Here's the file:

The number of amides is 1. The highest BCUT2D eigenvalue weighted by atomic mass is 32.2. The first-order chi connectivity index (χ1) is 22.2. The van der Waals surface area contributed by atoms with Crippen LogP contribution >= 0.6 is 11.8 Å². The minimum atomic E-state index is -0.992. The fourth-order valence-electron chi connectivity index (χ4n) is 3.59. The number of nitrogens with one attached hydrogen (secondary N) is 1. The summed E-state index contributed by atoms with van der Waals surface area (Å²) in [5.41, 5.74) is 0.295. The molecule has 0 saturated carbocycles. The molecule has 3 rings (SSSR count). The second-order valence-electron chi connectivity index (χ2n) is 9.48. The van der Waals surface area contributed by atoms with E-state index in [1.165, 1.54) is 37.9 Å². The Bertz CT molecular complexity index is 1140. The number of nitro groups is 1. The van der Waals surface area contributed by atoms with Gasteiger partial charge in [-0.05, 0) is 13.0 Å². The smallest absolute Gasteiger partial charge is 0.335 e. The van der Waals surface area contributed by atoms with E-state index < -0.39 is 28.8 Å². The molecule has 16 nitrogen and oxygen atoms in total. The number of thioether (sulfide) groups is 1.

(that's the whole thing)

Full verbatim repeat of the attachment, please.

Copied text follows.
The number of amides is 1. The highest BCUT2D eigenvalue weighted by atomic mass is 32.2. The first-order chi connectivity index (χ1) is 22.2. The van der Waals surface area contributed by atoms with Crippen LogP contribution >= 0.6 is 11.8 Å². The minimum atomic E-state index is -0.992. The fourth-order valence-electron chi connectivity index (χ4n) is 3.59. The number of nitrogens with one attached hydrogen (secondary N) is 1. The summed E-state index contributed by atoms with van der Waals surface area (Å²) in [5.41, 5.74) is 0.295. The molecule has 0 saturated carbocycles. The molecule has 3 rings (SSSR count). The second-order valence-electron chi connectivity index (χ2n) is 9.48. The van der Waals surface area contributed by atoms with E-state index in [1.165, 1.54) is 37.9 Å². The Bertz CT molecular complexity index is 1140. The number of nitro groups is 1. The van der Waals surface area contributed by atoms with Gasteiger partial charge in [-0.05, 0) is 13.0 Å². The smallest absolute Gasteiger partial charge is 0.335 e. The van der Waals surface area contributed by atoms with E-state index < -0.39 is 28.8 Å². The molecule has 16 nitrogen and oxygen atoms in total. The number of thioether (sulfide) groups is 1.